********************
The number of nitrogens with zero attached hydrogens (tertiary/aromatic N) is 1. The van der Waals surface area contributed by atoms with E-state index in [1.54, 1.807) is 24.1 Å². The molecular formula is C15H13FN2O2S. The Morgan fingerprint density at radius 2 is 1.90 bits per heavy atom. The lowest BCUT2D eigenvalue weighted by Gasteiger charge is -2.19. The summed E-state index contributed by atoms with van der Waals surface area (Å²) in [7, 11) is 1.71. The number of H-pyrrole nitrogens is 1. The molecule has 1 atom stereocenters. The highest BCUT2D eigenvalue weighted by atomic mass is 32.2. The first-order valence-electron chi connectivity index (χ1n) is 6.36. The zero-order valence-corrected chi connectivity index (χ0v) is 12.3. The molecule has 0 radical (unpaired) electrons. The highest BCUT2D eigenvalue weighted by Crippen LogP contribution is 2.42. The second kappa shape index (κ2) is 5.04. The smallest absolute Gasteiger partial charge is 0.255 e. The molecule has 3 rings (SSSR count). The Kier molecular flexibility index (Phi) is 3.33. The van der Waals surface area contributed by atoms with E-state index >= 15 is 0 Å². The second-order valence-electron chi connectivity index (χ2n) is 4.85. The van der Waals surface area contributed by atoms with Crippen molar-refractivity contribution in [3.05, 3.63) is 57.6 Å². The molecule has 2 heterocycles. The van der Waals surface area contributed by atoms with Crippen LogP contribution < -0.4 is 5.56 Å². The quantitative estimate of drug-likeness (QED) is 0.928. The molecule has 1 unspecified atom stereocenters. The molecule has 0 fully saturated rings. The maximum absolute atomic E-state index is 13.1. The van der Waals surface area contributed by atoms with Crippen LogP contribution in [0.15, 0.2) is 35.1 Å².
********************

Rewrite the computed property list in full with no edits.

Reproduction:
The number of nitrogens with zero attached hydrogens (tertiary/aromatic N) is 1. The van der Waals surface area contributed by atoms with E-state index in [1.54, 1.807) is 24.1 Å². The molecular formula is C15H13FN2O2S. The Morgan fingerprint density at radius 2 is 1.90 bits per heavy atom. The lowest BCUT2D eigenvalue weighted by Gasteiger charge is -2.19. The summed E-state index contributed by atoms with van der Waals surface area (Å²) in [7, 11) is 1.71. The number of H-pyrrole nitrogens is 1. The molecule has 1 atom stereocenters. The highest BCUT2D eigenvalue weighted by atomic mass is 32.2. The first-order valence-electron chi connectivity index (χ1n) is 6.36. The zero-order valence-corrected chi connectivity index (χ0v) is 12.3. The molecule has 0 radical (unpaired) electrons. The highest BCUT2D eigenvalue weighted by Crippen LogP contribution is 2.42. The second kappa shape index (κ2) is 5.04. The smallest absolute Gasteiger partial charge is 0.255 e. The molecule has 3 rings (SSSR count). The Kier molecular flexibility index (Phi) is 3.33. The van der Waals surface area contributed by atoms with E-state index >= 15 is 0 Å². The second-order valence-electron chi connectivity index (χ2n) is 4.85. The van der Waals surface area contributed by atoms with Crippen molar-refractivity contribution in [3.05, 3.63) is 57.6 Å². The molecule has 2 heterocycles. The van der Waals surface area contributed by atoms with Crippen LogP contribution < -0.4 is 5.56 Å². The quantitative estimate of drug-likeness (QED) is 0.928. The molecule has 1 unspecified atom stereocenters. The molecule has 0 fully saturated rings. The maximum absolute atomic E-state index is 13.1. The van der Waals surface area contributed by atoms with Crippen LogP contribution in [0.15, 0.2) is 35.1 Å².